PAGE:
I make no apology for talking about a soft plastic that you are not exactly going to find in the bargain bucket, and if you think that this blog post is no more than an advert for the French company Fiiish, then guess what? Quite frankly I couldn't give a flying lump of horse manure about the pathetic conspiracy theories that fly about within fishing, indeed I have to hold myself back from commenting on some of them when I know the facts and therefore I know the amount of arse being spoken/written (usually very badly as well). I know plenty of people within fishing, and there are certain companies and individuals who I respect the hell out of - with Fiiish and the guys I know there being a prime example.
Please don't bother coming on here and commenting along the lines of there are loads of other paddletails out there that work just as well, or the Black Minnow bodies are too soft, too expensive or whatever. Blah, blah, blah, heard it all before and like the paragraph above, I don't give a stuff. It's my blog and all I can do is to tell you how I see it - which of course might be very different to how you see it. Taken as a system, to me the Black Minnow is a game changer. If I need to take a "paddletail on a jig head" out fishing, I take the Black Minnow in whatever size/jig head weight I deem to be the most applicable to how I think conditions/location etc. might pan out. I have seen too much "evidence" if you like that there is something special about the Black Minnow system and its fish catching abilities, and I like how the confusion over which bodies, heads and hooks to use is completely removed.
Now what I am not saying here is that you need to go wrasse fishing with the Black Minnow and the Black Minnow only. Read the blog title "Want to know if the wrasse are around?". It has happened to me too many times now for me to pass it up as some kind of fluke, indeed it happened just the other day. A few finicky bites from wrasse that tell you they are around and seem to be interested. Wind in, take the Texas rig/whatever soft plastic off and tie on a Black Minnow, cast it out, let it hit the bottom, a couple of bumps up and down and wrasse on. Repeat or take the Black Minnow off because you don't want to trash the thing. It's up to you.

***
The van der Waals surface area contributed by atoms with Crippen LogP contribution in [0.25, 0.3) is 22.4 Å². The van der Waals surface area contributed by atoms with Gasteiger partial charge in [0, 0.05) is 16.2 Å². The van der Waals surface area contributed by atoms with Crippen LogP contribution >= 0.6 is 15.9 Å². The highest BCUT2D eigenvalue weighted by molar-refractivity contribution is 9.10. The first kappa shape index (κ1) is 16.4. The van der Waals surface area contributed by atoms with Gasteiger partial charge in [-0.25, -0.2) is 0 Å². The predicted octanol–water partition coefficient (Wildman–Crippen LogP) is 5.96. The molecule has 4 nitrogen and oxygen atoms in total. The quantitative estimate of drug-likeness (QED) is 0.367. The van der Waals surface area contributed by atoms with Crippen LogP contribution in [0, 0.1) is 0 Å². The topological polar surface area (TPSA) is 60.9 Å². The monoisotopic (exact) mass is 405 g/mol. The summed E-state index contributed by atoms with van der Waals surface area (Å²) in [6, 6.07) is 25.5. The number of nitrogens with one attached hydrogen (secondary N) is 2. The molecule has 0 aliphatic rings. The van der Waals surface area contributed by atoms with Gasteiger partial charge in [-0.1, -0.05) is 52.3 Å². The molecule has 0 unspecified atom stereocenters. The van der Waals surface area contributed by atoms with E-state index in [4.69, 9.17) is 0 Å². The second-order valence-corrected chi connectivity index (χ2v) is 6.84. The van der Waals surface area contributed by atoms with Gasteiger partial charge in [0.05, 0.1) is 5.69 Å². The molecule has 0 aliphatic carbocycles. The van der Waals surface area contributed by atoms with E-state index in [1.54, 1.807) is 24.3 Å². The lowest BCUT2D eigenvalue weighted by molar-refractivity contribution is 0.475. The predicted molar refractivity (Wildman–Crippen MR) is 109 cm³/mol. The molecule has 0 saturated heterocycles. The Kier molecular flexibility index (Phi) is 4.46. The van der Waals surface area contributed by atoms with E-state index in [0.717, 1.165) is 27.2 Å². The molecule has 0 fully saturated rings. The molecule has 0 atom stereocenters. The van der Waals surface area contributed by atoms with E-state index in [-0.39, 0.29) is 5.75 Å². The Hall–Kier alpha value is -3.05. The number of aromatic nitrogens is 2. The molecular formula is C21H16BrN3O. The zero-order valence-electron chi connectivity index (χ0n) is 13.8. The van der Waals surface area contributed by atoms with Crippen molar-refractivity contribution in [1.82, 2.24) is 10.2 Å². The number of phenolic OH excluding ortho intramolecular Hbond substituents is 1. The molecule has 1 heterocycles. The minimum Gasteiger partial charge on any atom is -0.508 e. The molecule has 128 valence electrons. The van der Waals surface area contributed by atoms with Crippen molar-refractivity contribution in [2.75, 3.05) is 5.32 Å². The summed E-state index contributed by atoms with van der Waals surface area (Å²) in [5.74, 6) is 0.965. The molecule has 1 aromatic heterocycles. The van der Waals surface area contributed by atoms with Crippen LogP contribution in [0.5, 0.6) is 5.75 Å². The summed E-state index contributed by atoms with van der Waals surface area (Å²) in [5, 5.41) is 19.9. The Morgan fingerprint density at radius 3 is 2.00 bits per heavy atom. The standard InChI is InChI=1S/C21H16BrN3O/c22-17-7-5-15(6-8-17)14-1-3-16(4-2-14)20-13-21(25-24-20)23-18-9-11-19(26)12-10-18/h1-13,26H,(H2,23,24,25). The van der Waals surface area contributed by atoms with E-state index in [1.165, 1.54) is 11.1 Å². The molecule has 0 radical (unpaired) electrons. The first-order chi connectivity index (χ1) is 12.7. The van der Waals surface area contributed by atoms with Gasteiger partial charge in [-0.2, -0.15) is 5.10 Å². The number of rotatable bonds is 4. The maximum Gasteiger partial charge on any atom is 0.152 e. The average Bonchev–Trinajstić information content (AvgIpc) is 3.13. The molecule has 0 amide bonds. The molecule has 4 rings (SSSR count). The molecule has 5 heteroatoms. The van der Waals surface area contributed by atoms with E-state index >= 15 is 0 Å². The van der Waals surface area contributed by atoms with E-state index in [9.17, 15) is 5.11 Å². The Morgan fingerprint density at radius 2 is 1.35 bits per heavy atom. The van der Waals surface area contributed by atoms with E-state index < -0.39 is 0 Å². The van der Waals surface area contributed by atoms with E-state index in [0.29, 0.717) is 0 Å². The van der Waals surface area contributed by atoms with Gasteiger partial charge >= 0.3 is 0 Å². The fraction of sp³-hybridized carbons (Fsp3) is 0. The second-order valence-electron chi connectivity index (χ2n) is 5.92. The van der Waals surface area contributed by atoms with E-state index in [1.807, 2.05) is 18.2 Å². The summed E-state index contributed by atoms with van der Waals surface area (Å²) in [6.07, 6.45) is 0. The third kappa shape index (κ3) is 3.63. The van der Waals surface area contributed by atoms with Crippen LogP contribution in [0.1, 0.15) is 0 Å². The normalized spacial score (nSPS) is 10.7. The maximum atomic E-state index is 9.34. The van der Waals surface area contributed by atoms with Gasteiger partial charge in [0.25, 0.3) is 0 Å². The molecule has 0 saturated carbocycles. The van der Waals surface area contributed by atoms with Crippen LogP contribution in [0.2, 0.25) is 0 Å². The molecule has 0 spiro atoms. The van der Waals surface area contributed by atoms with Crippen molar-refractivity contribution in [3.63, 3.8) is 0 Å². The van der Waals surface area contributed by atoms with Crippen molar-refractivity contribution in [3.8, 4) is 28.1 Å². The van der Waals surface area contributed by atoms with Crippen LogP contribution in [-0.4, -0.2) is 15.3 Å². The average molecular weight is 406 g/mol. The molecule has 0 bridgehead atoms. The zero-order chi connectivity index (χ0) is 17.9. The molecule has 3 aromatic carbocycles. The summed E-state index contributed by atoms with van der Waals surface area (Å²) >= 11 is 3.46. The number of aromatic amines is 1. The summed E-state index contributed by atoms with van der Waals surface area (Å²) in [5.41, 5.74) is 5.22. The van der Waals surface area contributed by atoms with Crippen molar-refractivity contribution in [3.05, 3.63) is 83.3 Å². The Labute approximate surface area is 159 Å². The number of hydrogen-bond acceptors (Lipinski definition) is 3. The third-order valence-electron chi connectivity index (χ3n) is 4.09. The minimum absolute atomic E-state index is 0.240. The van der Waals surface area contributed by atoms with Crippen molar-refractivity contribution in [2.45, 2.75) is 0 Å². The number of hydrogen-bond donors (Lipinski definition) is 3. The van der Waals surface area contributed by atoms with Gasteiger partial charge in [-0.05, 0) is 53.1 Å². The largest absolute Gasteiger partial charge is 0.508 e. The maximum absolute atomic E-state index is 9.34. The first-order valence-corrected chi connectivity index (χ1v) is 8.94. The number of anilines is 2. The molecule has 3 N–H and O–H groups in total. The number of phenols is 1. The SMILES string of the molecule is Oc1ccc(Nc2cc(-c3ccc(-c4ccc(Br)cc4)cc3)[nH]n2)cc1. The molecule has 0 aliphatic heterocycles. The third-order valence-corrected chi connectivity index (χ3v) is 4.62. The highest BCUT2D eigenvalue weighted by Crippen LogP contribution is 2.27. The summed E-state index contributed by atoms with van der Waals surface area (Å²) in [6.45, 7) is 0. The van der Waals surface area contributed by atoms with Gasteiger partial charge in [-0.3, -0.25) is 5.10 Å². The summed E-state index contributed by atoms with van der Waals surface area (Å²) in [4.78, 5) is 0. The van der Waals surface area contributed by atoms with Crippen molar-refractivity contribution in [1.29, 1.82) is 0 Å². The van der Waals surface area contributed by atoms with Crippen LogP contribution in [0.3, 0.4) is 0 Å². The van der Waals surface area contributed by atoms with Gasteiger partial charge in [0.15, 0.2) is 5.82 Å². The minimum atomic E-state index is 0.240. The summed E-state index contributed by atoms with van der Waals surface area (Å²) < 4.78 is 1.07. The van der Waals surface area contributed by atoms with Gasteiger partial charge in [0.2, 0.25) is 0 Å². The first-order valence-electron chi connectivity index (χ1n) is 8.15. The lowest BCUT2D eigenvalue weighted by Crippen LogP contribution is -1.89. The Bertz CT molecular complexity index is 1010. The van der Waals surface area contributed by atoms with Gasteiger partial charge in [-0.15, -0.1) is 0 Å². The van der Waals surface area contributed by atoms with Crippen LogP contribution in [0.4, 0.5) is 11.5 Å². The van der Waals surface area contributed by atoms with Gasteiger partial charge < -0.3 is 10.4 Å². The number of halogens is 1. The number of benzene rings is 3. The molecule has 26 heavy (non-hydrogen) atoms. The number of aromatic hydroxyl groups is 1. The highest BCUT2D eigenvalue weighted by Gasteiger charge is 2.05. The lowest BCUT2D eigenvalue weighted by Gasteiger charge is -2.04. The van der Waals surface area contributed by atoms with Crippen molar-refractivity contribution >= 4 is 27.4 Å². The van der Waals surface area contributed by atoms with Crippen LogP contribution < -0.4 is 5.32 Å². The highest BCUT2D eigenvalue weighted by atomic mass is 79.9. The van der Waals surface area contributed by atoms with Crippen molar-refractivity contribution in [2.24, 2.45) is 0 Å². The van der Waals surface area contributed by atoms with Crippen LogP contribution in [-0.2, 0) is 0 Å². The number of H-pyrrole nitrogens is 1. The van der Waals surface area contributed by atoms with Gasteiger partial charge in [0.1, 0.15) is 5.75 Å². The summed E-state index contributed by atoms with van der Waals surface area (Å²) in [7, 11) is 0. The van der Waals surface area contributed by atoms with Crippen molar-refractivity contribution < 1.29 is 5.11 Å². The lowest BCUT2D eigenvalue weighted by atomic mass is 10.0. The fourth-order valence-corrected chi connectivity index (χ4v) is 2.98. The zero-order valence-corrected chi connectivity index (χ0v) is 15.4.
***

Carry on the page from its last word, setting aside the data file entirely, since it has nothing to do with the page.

If money was no object then I would feel pretty confident doing the bit of wrasse fishing I do with no other lure than the Black Minnow, but you and I know that the way that these fun fish enjoy destroying soft plastics doesn't exactly encourage us to use the expensive stuff all the time. Look at the MegaBass XLayer - a killer wrasse lure, no getting away from it, but with the premium price they are I just don't feel that happy trashing too many of them. Hence I have started to use the Black Minnow almost as a way of finding out if the wrasse are around and on the feed, and like with the "evidence" that it's a killer bass lure, my personal experience is that if there is a wrasse around, it's going to jump on the Black Minnow. Perhaps it boils down to confidence yet again?
Which in turn has increasingly made me think about the fact that paddletails are worth using more and more for wrassing. Sure, when these fish are on they will hit almost anything, but I have noticed for example that the Daiwa Tournament D'Fin 4'' paddletails are killer for wrasse (I particularly like the Ayu colour), and on Saturday I did well with the 4'' D.O.A. C.A.L. Shad Tail in the silver mullet colour - and yes, me trying to find these paddletails in a sort of two-tone colour that isn't a million miles away from the khaki Black Minnow colour is deliberate. Even when the wrasse seem to be finicky about what colour they want to chow, I have put a khaki Black Minnow on and smashed one straight away too many times now to discount it.